Editor’s Note: Frida Ghitis, (@fridaghitis) a former CNN producer and correspondent, is a world affairs columnist. She is a weekly opinion contributor to CNN, a contributing columnist to The Washington Post and a columnist for World Politics Review. The views expressed in this commentary are her own. View more opinion on CNN.
By the time the closing ceremony marked the end of Russia’s 2014 Winter Olympics in Sochi, pro-Russian demonstrators in Ukraine’s Crimean Peninsula were already out in the streets. Within days, the unidentified “little green men,” masked soldiers with hidden insignia, began what became Russian President Vladimir Putin’s most brazen violation of international law: the capture and annexation of another country’s territory.
Putin waited until the Sochi games were over to launch the attack on Crimea, probably so as not to detract from what he hoped would be a showcase for Russian achievement. There were other theories about the timing – including an effort to distract from the growing allegations of massive corruption around the expense of hosting The Games – but the need to keep a spotlight on Sochi was likely a motivating factor.
Eight years later, as Putin prepares to attend the opening ceremony of Beijing’s Winter Olympics next week, Russian troops have amassed along Ukraine’s borders, awaiting the Russian President’s decision on whether or not to invade.
This time, Putin will likely think twice before overshadowing the Olympics (or at least the earlier part of it) and marring Chinese leader Xi Jinping’s time to shine on the global stage. That’s because Putin and Xi have become the world’s autocracy bros.
The two leaders have undertaken eerily similar tactics to achieve the results to which they both aspire. They have both orchestrated a change of rules so they can stay in power for decades beyond their term limits. To maintain their grip on power, they are also increasingly crushing dissent at home, imprisoning critics – and worse, intimidating their neighbors and seeking to expand their country’s sphere of influence.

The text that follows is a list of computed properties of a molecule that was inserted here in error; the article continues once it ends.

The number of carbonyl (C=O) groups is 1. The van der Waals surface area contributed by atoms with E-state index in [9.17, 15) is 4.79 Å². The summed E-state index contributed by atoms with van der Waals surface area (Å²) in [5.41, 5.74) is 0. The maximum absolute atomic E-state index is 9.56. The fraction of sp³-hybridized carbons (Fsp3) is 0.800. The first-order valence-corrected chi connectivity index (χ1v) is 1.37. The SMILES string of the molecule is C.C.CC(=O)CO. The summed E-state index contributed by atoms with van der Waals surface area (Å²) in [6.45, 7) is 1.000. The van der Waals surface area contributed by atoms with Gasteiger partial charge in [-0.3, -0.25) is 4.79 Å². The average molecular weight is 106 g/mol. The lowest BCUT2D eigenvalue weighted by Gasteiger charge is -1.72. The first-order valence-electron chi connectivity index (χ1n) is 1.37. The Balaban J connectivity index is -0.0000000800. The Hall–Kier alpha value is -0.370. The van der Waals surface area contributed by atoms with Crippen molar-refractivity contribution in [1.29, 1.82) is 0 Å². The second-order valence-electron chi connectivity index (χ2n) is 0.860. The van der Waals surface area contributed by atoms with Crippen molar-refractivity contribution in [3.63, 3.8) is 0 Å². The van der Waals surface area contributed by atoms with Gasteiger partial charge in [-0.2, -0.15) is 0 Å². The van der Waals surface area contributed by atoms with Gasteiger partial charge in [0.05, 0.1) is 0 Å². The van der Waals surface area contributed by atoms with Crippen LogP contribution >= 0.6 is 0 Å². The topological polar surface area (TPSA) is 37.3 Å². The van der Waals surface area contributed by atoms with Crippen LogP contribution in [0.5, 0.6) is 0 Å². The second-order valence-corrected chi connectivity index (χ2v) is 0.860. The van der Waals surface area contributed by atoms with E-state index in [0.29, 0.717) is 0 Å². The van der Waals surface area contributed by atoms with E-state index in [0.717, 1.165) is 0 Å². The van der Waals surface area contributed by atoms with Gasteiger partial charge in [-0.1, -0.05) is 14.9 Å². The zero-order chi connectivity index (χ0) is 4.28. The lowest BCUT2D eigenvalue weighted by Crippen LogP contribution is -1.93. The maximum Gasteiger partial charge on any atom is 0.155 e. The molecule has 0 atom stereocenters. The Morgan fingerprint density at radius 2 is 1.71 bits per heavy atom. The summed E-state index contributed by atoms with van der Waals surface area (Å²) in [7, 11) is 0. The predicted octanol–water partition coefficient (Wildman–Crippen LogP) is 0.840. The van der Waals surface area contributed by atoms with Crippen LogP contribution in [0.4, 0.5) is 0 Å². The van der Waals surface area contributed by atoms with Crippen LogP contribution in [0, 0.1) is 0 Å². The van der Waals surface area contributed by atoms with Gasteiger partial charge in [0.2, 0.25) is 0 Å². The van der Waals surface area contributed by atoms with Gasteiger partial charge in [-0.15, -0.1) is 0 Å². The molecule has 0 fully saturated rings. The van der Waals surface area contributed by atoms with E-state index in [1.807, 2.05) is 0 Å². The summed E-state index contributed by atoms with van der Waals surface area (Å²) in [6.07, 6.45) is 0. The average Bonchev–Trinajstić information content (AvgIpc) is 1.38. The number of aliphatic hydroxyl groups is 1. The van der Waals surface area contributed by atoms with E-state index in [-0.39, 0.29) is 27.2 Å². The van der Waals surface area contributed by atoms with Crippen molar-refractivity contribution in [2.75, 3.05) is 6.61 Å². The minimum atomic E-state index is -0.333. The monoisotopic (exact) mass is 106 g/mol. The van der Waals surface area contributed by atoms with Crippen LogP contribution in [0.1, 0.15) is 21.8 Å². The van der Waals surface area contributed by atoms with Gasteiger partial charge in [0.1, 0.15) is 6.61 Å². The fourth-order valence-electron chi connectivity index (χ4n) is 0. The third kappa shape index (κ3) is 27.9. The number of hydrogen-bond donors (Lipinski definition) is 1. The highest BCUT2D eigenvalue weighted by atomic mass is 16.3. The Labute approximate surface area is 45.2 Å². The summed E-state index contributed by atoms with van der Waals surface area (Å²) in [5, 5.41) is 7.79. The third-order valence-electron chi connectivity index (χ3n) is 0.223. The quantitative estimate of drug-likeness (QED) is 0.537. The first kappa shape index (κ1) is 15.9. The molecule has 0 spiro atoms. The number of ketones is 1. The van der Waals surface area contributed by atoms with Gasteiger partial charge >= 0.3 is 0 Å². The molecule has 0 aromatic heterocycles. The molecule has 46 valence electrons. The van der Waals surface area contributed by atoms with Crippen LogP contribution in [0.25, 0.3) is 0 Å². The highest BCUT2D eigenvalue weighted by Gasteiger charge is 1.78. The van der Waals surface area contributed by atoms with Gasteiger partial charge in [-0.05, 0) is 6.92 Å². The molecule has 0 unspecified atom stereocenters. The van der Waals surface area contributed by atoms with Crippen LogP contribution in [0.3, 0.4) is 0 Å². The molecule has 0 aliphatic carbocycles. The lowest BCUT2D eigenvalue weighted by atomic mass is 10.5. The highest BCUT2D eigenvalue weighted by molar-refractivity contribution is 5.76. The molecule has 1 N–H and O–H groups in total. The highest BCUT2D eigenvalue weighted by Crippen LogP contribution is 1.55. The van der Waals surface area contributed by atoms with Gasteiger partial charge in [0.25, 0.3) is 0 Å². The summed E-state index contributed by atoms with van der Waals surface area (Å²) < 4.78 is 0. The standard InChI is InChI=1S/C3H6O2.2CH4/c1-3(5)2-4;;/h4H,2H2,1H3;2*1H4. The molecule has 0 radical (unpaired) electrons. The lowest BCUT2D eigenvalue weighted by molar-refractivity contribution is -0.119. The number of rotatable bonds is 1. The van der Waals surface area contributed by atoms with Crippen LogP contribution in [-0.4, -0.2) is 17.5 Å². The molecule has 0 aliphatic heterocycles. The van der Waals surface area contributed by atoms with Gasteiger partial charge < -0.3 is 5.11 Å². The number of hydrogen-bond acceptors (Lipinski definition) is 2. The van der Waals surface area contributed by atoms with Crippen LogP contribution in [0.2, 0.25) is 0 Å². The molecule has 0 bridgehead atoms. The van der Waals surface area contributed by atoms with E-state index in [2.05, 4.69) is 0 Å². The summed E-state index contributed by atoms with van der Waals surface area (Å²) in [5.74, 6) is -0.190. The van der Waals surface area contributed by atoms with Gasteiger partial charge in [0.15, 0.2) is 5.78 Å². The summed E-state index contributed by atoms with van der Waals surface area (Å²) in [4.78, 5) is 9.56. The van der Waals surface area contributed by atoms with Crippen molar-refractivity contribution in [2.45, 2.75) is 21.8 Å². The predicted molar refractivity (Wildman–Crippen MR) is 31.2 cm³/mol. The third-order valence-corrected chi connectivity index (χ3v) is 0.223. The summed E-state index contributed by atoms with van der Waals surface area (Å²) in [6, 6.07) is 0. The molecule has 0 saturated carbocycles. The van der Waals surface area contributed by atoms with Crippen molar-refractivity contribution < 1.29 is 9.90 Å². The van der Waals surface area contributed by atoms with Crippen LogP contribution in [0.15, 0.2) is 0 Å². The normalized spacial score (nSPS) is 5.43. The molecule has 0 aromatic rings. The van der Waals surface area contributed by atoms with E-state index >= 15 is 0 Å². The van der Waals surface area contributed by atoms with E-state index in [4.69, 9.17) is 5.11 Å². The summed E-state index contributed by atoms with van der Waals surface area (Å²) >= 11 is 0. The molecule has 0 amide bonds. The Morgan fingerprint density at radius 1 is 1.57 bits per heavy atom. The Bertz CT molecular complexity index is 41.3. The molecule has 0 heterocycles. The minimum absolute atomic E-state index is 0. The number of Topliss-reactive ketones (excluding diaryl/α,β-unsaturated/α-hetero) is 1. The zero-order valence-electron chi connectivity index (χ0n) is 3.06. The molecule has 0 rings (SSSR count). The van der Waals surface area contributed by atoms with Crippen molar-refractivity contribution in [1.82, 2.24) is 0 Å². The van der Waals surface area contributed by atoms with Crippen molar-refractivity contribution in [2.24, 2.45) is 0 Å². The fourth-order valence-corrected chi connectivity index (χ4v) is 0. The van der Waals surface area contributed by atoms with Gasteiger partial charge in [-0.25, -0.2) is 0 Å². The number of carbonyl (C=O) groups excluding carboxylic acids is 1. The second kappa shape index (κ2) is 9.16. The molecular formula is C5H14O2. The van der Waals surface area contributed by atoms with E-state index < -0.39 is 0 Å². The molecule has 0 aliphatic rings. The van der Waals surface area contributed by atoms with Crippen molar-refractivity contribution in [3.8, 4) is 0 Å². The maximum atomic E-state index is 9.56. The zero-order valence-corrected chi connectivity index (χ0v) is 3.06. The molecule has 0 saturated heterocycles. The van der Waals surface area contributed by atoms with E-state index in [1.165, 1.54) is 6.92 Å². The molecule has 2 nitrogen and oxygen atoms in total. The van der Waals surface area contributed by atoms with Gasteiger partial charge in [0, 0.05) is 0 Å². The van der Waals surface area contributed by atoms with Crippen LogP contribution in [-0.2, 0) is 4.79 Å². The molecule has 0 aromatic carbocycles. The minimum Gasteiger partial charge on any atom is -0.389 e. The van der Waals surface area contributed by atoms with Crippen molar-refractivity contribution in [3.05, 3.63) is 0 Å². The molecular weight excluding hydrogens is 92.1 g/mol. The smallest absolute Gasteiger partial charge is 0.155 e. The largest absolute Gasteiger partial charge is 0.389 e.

They have shown themselves willing to do whatever it takes to silence calls for democracy and human rights at home. They have cracked down and accused their own citizens of acting as puppets of foreign powers, as if it were impossible to live in China or Russia – in, say, St. Petersburg or Hong Kong – and genuinely desire democracy.
China makes it a point to tell its citizens and the world that Western-style democracy is an inferior, chaotic and ineffective system. Russia, too, portrays the US as a declining superpower, but a threatening one nonetheless. They argue that democracy and human rights, rather than a universal yearning, are a fabrication of the West. And, for good measure, they silence anyone who seems to be accumulating too much power, including business tycoons, unless they seem sufficiently subservient.
Rather than a significant ideological motivation, the main purpose of these repressive tactics is to protect their rule.
Putin talks about NATO and the threat it poses to Russia’s borders. But it’s Ukraine’s turn toward a freer, democratic West that troubles him most. The yearning for freedom is contagious and he knows it. So does Xi.
Putin knows that a democratic Ukraine on Russia’s border can inspire those at home who want change, just as West Germany’s freedoms during the Cold War prompted the Soviet Bloc to build a wall around East Berlin. In the 1980s, Putin was stationed in Dresden as a foreign KGB agent when East Germans tore down the wall – an event that set the stage for the Soviet Union’s collapse.